Do antibiotics in the environment lead to resistance in situ?

This 4-year PhD project is aiming to provide robust evidence for a causative relationship between environmental antibiotic concentrations selecting for resistance in situ.

It is funded by the Biotechnology and Biological Sciences Research Council and pharmaceutical company AstraZeneca.

By conducting experiments in synthetic and semi-naturalistic environments, and in single host backgrounds as well as complex bacterial communities, the research is seeking to determine if low antibiotic concentrations select for in situ resistance.

Resistance gene dissemination, fixation and co-selection will be investigated in order to design novel assays that can be used to determine effect concentrations of antibiotics, and implement an environmental risk assessment of antibiotics as micro pollutants.

It’s hoped the study’s findings will have direct implications for future drug development.

Most antibiotics are not fully metabolised by humans or animals. They are also not fully degraded in waste water treatment plants or sewage treatment plants, and natural degradation varies greatly between drugs.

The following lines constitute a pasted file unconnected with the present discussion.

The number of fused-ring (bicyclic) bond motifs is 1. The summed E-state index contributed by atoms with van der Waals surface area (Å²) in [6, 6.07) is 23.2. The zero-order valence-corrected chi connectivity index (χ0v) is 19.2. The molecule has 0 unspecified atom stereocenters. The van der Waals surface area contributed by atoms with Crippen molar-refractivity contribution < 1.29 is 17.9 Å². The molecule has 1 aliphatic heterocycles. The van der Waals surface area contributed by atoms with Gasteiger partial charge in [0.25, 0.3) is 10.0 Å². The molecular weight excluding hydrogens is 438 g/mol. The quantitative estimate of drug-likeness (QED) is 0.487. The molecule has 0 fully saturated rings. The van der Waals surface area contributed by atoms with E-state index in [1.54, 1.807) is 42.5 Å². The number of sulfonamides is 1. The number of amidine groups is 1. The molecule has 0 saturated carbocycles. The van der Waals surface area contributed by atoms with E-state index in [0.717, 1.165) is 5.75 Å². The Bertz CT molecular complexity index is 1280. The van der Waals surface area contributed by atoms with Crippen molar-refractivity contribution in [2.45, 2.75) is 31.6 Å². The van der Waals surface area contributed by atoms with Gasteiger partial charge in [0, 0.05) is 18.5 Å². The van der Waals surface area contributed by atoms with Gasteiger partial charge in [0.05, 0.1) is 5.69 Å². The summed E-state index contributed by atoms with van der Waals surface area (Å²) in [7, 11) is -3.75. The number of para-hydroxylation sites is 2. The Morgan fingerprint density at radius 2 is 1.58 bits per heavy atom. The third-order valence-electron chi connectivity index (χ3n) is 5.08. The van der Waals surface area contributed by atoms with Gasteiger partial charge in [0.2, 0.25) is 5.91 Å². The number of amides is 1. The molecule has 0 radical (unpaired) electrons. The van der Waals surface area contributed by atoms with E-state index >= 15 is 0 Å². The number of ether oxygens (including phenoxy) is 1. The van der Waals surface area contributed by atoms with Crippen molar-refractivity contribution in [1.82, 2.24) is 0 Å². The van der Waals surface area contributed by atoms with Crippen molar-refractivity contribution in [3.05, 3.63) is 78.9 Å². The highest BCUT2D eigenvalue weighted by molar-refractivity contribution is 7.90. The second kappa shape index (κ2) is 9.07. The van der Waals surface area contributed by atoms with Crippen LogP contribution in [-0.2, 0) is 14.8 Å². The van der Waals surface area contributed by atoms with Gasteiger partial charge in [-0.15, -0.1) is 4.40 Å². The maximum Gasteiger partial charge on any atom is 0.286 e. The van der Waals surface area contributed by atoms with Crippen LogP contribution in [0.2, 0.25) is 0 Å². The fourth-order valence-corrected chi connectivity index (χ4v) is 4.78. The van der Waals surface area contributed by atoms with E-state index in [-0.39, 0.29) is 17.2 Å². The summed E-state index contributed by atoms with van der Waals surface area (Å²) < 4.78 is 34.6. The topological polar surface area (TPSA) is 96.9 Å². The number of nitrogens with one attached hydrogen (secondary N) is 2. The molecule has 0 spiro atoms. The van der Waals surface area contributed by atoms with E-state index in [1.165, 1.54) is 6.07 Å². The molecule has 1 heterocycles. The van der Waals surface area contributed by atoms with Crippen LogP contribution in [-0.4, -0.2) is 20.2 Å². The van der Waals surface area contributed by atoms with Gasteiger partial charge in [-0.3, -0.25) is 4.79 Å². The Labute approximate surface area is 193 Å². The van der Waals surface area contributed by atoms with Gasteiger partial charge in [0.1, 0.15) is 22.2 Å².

Combined with this persistence, their excessive use as therapeutics, prophylactics and growth promoters has led to their accumulation in the natural environment, albeit at very low concentrations of ng up to ug/l.

Until recently, it was assumed antibiotic resistance would not be selected for in the environment, as environmental concentrations of antibiotics are, on the whole, far below the minimum inhibitory concentration (MIC – the concentration at which bacterial growth is inhibited).

However, Gullberg et al showed the minimal selective concentration to be as low as ng/l, a concentration expected be found in the environment but also greatly below the MIC of the drug tested. Additionally, many studies have found connections between levels of resistance and antibiotic concentrations in a variety of environments.